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Jane Bishop remembered as a guiding force at Alliance and True Colors theaters

Jane Bishop, left, with Kenny Leon and
Jane Bishop (left) with Kenny Leon and Betty Blondeau-Russell.

Jane Bishop, who worked behind the scenes with Kenny Leon, first at the Alliance Theatre and then at True Colors Theatre Company, which she helped him form, leaves a four-decade legacy of work in the Atlanta theatrical community. She began working backstage at Theatre of the Stars and was the project manager for Elton John’s “Aida” when it had its world premiere at the Alliance.

Bishop, 65, died April 28 in Asheville, N.C., of complications from heart surgery. Word of her death began to spread through Atlanta over the weekend when Leon sent out an email tribute to her.

Collaborating with Leon at True Colors and the Alliance were the signatures of Bishop’s career. The two joined forces to make True Colors an almost instant success, producing work both in Atlanta and Washington. Founded in 2002 with Leon as artistic director and Bishop as managing director, it became known for stellar work and star-studded productions, such as Jasmine Guy’s adaptation of “for colored girls who have considered suicide when the rainbow is enuf,” with a cast that included Robin Givens, and “Ceremonies in Dark Old Men” with Glynn Turman.

Bishop moved back to Atlanta from Philadelphia, where she had been managing director of the Prince Music Theater, to get True Colors running.

Leon, who is in rehearsals in New York for an upcoming Broadway musical, released a statement calling Bishop “a beautiful human.” He praised her for being “more than a colleague” and for giving “to the artistic vitality of Atlanta.”

With dual degrees from Illinois State University, where she studied with the likes of Gary Sinise, Laurie Metcalf and John Malkovich, Bishop started working in Atlanta theater in the 1970s. An early job was with Theatre of the Stars. “She was a backstage person but then went into stage management,” says Christopher Manos, producer of Theatre of the Stars. “She was always a great problem solver.”

Manos also loved the fact that she could balance her time in and out of the office. “She had a real life as well as a theater life,” he says. “When I learned she could not come to a meeting one time because she had to go bowling, I thought to myself, ‘Who bowls?’ But I loved that about her. She will be greatly missed.”

For nine years Bishop was general manager of the Alliance Theatre. Jody Feldman, the Alliance’s associate producer and casting director, was a friend and colleague. “My husband and I became good friends with Jane and Sandra [Deer, Bishop’s partner],” Feldman recalls. “I loved working with her. I came in as Kenny’s casting director and assistant, and Jane made the transition easy. She was always so thoughtful and mindful of where everyone was, so good at managing to an individual. She was open and collaborative, and made the environment a very healthy place to be.”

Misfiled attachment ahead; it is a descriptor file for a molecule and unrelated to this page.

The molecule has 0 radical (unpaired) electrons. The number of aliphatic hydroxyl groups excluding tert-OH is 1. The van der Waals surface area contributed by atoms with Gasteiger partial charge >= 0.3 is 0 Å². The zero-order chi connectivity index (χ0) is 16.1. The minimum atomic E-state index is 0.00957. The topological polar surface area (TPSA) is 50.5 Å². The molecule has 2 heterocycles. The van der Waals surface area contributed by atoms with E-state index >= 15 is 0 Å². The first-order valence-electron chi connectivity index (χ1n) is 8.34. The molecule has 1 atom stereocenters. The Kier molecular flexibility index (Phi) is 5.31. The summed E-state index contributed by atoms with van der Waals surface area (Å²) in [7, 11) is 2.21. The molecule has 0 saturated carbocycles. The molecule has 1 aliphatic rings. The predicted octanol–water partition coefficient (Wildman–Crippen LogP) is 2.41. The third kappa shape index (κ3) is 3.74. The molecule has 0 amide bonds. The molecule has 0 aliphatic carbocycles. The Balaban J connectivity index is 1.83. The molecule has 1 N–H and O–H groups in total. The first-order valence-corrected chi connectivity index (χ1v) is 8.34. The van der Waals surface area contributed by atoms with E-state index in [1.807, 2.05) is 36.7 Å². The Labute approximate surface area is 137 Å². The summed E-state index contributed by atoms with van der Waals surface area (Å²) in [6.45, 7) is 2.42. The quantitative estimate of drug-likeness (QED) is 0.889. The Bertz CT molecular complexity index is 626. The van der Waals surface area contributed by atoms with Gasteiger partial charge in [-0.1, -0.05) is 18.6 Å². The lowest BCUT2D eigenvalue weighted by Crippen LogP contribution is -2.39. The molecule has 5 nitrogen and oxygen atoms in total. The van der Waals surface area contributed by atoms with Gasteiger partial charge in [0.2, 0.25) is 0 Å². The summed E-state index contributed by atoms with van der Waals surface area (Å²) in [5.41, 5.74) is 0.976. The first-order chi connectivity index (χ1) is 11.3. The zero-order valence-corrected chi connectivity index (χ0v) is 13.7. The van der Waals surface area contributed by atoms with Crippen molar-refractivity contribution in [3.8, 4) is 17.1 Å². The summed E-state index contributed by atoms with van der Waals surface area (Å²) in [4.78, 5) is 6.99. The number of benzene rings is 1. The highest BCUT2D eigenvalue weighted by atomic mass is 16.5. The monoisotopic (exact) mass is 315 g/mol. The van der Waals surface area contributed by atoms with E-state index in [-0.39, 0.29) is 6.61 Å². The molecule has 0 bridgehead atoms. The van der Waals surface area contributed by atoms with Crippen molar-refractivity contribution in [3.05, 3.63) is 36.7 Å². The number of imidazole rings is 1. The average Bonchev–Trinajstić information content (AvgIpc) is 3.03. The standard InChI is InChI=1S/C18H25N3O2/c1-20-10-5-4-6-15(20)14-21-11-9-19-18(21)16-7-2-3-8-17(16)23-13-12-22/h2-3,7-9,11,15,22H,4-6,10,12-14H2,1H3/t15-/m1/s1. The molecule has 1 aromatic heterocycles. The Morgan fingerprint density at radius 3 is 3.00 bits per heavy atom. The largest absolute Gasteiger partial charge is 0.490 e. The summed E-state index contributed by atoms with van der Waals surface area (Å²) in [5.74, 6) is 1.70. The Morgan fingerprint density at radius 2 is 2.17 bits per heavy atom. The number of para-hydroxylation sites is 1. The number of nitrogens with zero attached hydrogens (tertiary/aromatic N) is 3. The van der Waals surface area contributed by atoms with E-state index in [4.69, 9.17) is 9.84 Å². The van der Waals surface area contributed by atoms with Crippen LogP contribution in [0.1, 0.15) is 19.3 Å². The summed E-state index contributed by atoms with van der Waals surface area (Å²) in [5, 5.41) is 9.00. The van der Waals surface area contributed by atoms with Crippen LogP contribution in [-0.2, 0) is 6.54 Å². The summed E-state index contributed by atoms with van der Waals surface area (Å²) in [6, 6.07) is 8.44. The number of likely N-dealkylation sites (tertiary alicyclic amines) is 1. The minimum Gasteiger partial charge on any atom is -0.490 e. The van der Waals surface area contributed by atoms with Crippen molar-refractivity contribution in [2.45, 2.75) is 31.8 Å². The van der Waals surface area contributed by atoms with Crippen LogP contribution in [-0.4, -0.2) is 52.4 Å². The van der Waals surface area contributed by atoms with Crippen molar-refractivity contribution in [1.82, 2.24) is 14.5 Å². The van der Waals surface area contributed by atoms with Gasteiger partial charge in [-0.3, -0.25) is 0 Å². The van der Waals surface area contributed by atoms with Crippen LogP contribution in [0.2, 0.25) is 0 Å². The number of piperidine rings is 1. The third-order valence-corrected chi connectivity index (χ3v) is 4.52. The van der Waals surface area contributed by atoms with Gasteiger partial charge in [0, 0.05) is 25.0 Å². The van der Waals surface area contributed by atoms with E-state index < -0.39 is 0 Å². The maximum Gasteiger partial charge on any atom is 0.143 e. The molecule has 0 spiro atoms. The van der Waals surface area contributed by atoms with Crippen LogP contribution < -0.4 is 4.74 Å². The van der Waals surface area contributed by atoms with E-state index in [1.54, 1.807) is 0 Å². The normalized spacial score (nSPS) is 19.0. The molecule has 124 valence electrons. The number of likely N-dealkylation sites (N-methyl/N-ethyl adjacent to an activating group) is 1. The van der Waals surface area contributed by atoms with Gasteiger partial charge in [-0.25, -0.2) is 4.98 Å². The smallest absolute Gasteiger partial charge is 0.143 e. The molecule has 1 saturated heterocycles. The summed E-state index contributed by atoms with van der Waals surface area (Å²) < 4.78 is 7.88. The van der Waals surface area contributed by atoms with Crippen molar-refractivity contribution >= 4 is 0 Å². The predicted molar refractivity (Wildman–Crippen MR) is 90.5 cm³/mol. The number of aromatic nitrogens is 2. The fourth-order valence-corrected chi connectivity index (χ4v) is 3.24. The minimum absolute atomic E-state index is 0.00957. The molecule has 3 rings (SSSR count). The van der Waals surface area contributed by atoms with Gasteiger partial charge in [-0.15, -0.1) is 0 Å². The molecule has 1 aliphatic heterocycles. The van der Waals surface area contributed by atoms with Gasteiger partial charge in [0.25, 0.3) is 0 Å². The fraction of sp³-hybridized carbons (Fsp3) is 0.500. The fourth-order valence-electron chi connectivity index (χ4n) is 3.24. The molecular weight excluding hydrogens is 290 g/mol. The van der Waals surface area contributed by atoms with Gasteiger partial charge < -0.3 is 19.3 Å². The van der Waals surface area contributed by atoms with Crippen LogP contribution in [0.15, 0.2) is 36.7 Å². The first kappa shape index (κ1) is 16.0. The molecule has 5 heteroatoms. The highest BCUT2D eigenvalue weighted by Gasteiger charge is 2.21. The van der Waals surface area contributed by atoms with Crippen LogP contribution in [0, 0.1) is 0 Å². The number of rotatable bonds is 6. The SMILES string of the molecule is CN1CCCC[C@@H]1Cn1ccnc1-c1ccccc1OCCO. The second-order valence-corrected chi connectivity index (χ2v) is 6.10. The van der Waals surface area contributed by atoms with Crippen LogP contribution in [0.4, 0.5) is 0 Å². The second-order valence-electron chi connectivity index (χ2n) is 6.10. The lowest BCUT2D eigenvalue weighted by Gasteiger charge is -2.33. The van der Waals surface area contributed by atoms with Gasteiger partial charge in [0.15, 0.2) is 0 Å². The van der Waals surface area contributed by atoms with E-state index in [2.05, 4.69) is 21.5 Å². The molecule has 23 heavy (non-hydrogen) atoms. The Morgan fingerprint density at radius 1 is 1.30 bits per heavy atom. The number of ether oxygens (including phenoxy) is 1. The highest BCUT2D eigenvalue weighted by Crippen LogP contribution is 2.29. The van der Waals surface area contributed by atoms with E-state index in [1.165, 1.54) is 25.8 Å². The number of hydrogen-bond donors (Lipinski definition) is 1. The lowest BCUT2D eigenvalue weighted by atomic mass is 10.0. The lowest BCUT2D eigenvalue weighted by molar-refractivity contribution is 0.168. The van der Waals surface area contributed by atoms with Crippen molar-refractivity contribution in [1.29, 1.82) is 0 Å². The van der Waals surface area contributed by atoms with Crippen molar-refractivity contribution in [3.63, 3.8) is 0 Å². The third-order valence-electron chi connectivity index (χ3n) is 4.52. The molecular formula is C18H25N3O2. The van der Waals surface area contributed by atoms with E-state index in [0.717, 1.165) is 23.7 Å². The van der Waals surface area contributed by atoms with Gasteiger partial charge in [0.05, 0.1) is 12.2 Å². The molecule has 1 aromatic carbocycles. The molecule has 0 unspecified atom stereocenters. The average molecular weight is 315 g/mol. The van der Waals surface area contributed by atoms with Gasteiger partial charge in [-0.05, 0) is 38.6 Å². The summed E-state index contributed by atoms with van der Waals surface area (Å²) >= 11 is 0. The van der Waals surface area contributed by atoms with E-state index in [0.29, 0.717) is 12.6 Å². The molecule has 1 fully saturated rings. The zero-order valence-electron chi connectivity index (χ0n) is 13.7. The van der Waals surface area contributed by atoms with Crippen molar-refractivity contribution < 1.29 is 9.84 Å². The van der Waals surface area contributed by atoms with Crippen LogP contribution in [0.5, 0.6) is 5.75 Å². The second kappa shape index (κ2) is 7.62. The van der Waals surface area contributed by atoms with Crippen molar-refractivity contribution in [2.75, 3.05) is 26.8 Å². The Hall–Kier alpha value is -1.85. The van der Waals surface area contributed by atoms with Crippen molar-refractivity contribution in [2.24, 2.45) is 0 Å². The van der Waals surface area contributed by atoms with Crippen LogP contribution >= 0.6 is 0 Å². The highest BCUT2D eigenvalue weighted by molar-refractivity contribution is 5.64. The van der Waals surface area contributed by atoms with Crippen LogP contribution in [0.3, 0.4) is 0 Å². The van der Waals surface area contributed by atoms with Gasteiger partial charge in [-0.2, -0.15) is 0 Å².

One of Bishop’s last responsibilities before leaving the Alliance was overseeing the Elton John musical “Elaborate Lives: The Legend of Aida,” which later went to Broadway and ran for five years. Locally, she was also involved in the National Black Arts Festival and a number of other theaters and arts organizations. Another high point of her career was her involvement with the 1996 Olympic Games, where she supervised victory ceremonies in hosting venues throughout the state.

Del Hamilton, artistic director of 7 Stages, sought Bishop for his board of directors and she initially resisted, feeling that she had nothing to offer. But her input proved invaluable. “She guided our thinking,” Hamilton says. “One day, as we put together our season, she stood up and stated that our plays and way of working ought not to be compromised. She believed in our particular mission of bringing attention to the content, the ideas, of our work. I once suggested a rather commercial play as a means of solving some financial trouble, and she rightly reminded us of the mission and that we must keep it in the forefront.”

Bishop’s four years at True Colors was her last professional gig before moving with Deer to North Carolina to retire. But Hamilton could always pick her brain when he needed to. “Even when she left town for the mountains, she was always available and interested,” he says.

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